By STEVE SINCLAIR
VALLEY MORNING STAR
Nov. 1, 2009, 10:31PM
A recent ocelot road casualty at Laguna Atascosa National Wildlife refuge has put the spotlight on one of the nation's most endangered mammals.
On Sunday morning, Oct. 18, a bicyclist discovered the carcass of an ocelot along Bayside Drive, according to refuge manager Sonny Perez.
"It was an ocelot that hadn't previously been reported," Perez said. "It was a female, and we don't know if it had any offspring. We also don't know if it was traveling with another adult," he added.
Traps and cameras were set out to determine if a companion adult or kittens were with it, but none were found.
Perez said the refuge has taken steps to prevent more road casualties. The speed limit will be reduced from 25 mph to 15 mph through certain ocelot habitat and more speed bumps will be installed.
In addition, Perez asks motorists to use caution while driving at the refuge.
"It's a balancing act trying to protect ocelots and providing people with the opportunity to see the refuge," he noted.
The death of just one ocelot is tragic, Perez said, adding that the estimated number of ocelots remaining in the United States has been lowered from less than 80 to less than 50. A decade ago, the estimated number of ocelots remaining in the United States was fewer than 100.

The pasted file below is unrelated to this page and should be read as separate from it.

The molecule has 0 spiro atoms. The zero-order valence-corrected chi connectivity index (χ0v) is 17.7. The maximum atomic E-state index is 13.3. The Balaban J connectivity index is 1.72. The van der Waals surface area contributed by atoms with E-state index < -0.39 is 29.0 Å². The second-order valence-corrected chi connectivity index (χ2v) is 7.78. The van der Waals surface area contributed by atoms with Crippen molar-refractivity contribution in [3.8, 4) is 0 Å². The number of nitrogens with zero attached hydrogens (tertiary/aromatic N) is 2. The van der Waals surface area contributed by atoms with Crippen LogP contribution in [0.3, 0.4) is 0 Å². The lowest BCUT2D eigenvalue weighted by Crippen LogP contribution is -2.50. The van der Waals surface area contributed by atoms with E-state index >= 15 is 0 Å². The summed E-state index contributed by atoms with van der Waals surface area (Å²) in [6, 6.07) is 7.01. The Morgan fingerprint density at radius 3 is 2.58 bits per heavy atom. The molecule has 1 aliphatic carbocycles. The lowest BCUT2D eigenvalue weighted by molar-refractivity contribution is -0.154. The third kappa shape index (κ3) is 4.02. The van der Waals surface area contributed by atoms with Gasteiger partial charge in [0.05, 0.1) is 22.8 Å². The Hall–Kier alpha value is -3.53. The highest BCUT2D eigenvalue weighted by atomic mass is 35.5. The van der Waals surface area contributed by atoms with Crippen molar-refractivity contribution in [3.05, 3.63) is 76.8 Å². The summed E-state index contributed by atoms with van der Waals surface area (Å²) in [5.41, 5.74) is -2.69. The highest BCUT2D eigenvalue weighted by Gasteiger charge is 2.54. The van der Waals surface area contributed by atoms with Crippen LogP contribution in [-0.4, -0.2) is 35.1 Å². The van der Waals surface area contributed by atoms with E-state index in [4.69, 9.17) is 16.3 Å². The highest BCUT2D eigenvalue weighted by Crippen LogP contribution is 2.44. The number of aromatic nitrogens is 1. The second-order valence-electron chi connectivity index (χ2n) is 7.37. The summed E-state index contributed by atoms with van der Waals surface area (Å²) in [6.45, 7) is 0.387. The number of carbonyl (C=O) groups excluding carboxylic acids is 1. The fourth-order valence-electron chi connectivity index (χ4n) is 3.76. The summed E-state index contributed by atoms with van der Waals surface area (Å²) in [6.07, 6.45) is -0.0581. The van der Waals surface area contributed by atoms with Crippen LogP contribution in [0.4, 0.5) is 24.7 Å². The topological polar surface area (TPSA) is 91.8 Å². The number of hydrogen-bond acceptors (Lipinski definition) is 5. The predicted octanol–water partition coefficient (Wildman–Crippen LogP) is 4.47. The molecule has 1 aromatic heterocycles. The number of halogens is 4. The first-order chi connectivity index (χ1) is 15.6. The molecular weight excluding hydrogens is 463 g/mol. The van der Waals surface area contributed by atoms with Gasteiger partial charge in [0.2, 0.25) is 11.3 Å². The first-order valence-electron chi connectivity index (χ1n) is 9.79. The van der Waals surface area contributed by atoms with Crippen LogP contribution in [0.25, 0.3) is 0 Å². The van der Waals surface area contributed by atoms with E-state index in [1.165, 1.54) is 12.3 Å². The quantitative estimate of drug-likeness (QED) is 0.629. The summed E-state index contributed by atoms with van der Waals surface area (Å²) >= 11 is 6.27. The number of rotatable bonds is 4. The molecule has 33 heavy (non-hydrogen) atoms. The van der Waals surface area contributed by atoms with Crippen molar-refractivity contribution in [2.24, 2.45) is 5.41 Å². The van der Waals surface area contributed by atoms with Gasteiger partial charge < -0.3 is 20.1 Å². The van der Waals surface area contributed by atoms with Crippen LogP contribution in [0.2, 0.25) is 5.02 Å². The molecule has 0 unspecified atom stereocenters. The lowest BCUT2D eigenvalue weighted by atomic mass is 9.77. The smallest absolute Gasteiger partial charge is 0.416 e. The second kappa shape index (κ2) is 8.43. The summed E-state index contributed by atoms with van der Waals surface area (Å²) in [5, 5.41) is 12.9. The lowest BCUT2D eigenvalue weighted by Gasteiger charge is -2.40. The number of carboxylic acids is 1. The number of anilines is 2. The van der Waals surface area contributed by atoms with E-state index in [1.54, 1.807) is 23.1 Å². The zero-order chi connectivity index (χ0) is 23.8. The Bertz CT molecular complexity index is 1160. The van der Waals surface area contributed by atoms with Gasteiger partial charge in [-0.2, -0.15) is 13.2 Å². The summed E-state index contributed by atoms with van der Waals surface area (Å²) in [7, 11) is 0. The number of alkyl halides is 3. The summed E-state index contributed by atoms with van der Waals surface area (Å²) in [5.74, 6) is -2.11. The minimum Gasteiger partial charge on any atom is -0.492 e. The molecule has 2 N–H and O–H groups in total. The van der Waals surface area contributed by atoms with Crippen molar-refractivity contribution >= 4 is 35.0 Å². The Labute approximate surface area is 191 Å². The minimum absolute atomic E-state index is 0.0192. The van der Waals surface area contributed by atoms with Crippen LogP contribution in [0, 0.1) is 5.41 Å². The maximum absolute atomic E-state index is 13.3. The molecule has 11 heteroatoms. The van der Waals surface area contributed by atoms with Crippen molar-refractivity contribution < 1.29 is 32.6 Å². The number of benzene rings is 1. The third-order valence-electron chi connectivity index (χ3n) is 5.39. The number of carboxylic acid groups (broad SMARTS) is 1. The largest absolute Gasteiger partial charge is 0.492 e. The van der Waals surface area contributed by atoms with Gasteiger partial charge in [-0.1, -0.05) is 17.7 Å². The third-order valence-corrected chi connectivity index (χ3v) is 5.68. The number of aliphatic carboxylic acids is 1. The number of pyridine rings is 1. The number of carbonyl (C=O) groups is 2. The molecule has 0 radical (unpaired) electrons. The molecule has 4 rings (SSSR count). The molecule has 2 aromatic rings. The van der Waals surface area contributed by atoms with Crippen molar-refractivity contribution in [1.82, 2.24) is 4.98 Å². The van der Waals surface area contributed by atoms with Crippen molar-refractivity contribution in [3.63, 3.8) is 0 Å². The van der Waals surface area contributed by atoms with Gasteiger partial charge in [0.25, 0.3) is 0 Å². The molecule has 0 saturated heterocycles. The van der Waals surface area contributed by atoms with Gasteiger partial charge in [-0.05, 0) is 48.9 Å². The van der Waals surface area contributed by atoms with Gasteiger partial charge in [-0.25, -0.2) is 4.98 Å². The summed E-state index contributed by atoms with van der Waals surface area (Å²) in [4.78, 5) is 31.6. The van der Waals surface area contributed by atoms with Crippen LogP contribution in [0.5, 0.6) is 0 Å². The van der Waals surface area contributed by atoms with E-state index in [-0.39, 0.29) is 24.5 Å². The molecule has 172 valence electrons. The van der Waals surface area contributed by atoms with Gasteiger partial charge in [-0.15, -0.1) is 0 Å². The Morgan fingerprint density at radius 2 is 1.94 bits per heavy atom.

Michael Tewes, coordinator of the Feline Research Program at the Caesar Kleberg Wildlife Research Institute in Kingsville, said the small population is cause for concern.
"No doubt that the population decline is very serious in Texas," he said. "Our models suggest they will disappear (from Texas) in the next 50 years unless we intervene with support and rescue methods.
"We do want to increase the population by restoring habitat and working with willing land owners who want to expand ocelot habitat on their property," Tewes said.
Ocelots, an endangered species since 1972, exist in a couple of pockets in South Texas — Laguna Atascosa and ranchland to the north in southern Kenedy County.
Despite lowering the official estimate of ocelots in the United States, Perez remains optimistic.
"Even though it was upsetting to lose this individual, the week before we were able to document another individual we thought was gone, but evidently not," he said.
Perez said the area where the ocelot was killed had been studied "pretty intensively" and the presence of a previously unknown cat "gives us hope that there are other ocelots out there we don't yet know about."
Ocelots at the refuge and adjacent land are regularly trapped, measured, weighed, given rabies vaccinations and fitted with a radio transmitting collar to help biologists learn about the elusive cat's movements and territorial needs.
Loss of habitat
Ocelots are primarily nocturnal animals that differ from bobcats by their longer tails, shorter legs and elaborate coat pattern.
The biggest threat to ocelots is loss of habitat, according to a U.S. Fish & Wildlife Service news release. In the last 75 years, more than 95 percent of native habitat in the Lower Rio Grande Valley of South Texas has been cleared.
Some of that habitat is often broken up into smaller tracts of land, fragmented by urbanization, agriculture, golf courses and other development.
Tewes said the main causes of ocelot mortality in South Texas are disease, being hit by vehicles and sometimes fights between the felines.
Learn more about big cats and Big Cat Rescue at http://wwww.bigcatrescue.org